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No Matter How Much Money San Francisco Makes on the Super Bowl, We Will Squander Millions

January 19, 2016
By Lamar Anderson : modernluxury – excerpt
Here’s why.
Judging from the amount San Francisco is spending on Super Bowl 50 festivities, you’d think we were actually putting on a football game. Santa Clara is running up a $3.6 million tab, a goodly chunk less than the $4.8 million that San Francisco is forking over for the honor of not hosting the game. And the real kicker is this: The Super Bowl Host Committee is reimbursing Santa Clara for its costs, but not San Francisco.

Mayor Ed Lee’s office justifies the city’s outlay on the theory that municipal coffers will runneth over with revenues from boosted hotel and sales tax. That thinking isn’t borne out by decades’ worth of economic studies, however. A 2008 analysis sifted through monthly taxable sales in Florida between 1980 and 2005, during which time Miami, Tampa, and Jacksonville hosted the big game seven times between them. And, sorry to say, six of the seven games did not show a significant jump in taxable sales, according to Victor Matheson, an economics professor at College of the Holy Cross in Massachusetts.

Even so, there’s a simpler way to look at it. If San Francisco had inked a deal with the host committee to recoup its expenditures on extra police services and transit reroutes, the city would bring in the promised tax revenues in addition to not parting with $4.8 million to begin with. We’ve basically put ourselves in a $4.8 million hole, and now we have to make it back…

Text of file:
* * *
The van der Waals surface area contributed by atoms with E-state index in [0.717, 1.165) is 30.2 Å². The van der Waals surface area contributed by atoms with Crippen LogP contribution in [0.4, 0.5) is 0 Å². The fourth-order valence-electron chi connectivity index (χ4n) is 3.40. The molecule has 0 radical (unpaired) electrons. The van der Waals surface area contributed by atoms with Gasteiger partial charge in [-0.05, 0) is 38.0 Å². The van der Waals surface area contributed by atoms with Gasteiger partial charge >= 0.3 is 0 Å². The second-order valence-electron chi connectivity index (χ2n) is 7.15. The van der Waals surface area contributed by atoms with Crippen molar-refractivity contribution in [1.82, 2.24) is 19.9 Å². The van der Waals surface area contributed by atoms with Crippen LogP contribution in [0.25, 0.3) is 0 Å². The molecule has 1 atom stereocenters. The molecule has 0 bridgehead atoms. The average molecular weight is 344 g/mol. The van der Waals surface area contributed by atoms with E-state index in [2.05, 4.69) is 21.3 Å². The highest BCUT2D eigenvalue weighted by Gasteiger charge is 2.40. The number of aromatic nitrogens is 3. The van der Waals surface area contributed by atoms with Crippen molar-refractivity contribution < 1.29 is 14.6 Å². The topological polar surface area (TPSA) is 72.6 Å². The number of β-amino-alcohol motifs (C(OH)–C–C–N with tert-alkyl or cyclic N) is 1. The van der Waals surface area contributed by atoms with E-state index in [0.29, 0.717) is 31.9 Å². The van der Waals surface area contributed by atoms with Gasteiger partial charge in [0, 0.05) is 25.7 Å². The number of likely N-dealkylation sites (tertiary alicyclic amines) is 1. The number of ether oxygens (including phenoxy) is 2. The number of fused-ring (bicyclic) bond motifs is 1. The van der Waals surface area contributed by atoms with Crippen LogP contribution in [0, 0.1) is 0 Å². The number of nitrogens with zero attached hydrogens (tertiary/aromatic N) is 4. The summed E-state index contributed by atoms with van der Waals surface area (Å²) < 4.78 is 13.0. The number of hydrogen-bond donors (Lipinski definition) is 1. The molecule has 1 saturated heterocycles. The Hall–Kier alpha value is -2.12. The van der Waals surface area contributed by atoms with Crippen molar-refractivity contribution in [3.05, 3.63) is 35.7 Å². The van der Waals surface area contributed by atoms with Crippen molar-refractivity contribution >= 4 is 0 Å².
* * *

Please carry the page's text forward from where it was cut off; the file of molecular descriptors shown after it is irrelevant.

On January 26, Supervisor Jane Kim will introduce a resolution requiring the Office of the Controller to conduct a cost analysis before the city commits public funds to large events. Though it comes too late to actually help in this particular instance, the timing is impeccable: The many Super Bowl-related traffic and transit disruptions will have begun just three days earlier—which means that everyone should be feeling sufficiently pissed off… (more)

Ed Lee seems lacking in negotiating skills when you compare his contracts with that of the Mayors of Oakland and Santa Clara. He takes the position of a loser who is dying to win, guaranteeing he will fail.

Perhaps he could learn a thing or two from our neighbors. This is no laughing matter for the citizens of San Francisco who are already dreading this party and wishing it was over. One wonders how much longer they will put up with this regime that specializes in overpaid consultants, bad contracts and traffic jams.

Why should we trust this administration to make a good deal with the owners of the Warriors when they can’t get the NFL to their expenses?

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